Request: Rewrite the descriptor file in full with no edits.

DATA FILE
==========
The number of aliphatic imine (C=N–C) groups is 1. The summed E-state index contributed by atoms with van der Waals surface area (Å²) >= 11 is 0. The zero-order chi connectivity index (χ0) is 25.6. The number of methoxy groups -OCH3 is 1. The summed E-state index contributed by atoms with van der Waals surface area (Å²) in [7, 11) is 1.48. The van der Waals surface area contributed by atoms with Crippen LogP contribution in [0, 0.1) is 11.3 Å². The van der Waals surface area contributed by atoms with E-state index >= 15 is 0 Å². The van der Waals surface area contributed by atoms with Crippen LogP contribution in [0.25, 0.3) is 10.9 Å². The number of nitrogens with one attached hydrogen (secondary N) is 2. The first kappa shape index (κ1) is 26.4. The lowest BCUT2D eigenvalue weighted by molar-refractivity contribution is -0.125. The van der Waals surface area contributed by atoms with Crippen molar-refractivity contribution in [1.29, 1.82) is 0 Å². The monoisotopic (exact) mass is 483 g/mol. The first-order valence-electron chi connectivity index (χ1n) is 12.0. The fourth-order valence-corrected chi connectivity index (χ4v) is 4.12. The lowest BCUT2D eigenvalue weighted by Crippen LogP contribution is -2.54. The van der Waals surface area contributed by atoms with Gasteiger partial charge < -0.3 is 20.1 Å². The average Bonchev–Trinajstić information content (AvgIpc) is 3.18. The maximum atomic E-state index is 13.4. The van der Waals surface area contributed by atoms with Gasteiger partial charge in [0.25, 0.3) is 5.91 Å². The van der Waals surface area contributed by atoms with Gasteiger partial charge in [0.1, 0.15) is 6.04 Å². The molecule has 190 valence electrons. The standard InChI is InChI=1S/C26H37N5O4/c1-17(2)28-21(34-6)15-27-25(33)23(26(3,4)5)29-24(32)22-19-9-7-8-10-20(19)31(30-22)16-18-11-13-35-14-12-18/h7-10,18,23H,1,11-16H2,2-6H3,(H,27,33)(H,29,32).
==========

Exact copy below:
The number of aliphatic imine (C=N–C) groups is 1. The summed E-state index contributed by atoms with van der Waals surface area (Å²) >= 11 is 0. The zero-order chi connectivity index (χ0) is 25.6. The number of methoxy groups -OCH3 is 1. The summed E-state index contributed by atoms with van der Waals surface area (Å²) in [7, 11) is 1.48. The van der Waals surface area contributed by atoms with Crippen LogP contribution in [0, 0.1) is 11.3 Å². The van der Waals surface area contributed by atoms with E-state index >= 15 is 0 Å². The van der Waals surface area contributed by atoms with Crippen LogP contribution in [0.25, 0.3) is 10.9 Å². The number of nitrogens with one attached hydrogen (secondary N) is 2. The first kappa shape index (κ1) is 26.4. The lowest BCUT2D eigenvalue weighted by molar-refractivity contribution is -0.125. The van der Waals surface area contributed by atoms with Crippen molar-refractivity contribution in [1.29, 1.82) is 0 Å². The monoisotopic (exact) mass is 483 g/mol. The first-order valence-electron chi connectivity index (χ1n) is 12.0. The fourth-order valence-corrected chi connectivity index (χ4v) is 4.12. The lowest BCUT2D eigenvalue weighted by Crippen LogP contribution is -2.54. The van der Waals surface area contributed by atoms with Gasteiger partial charge < -0.3 is 20.1 Å². The average Bonchev–Trinajstić information content (AvgIpc) is 3.18. The maximum atomic E-state index is 13.4. The van der Waals surface area contributed by atoms with Gasteiger partial charge in [0.25, 0.3) is 5.91 Å². The van der Waals surface area contributed by atoms with Gasteiger partial charge in [0.1, 0.15) is 6.04 Å². The molecule has 190 valence electrons. The standard InChI is InChI=1S/C26H37N5O4/c1-17(2)28-21(34-6)15-27-25(33)23(26(3,4)5)29-24(32)22-19-9-7-8-10-20(19)31(30-22)16-18-11-13-35-14-12-18/h7-10,18,23H,1,11-16H2,2-6H3,(H,27,33)(H,29,32).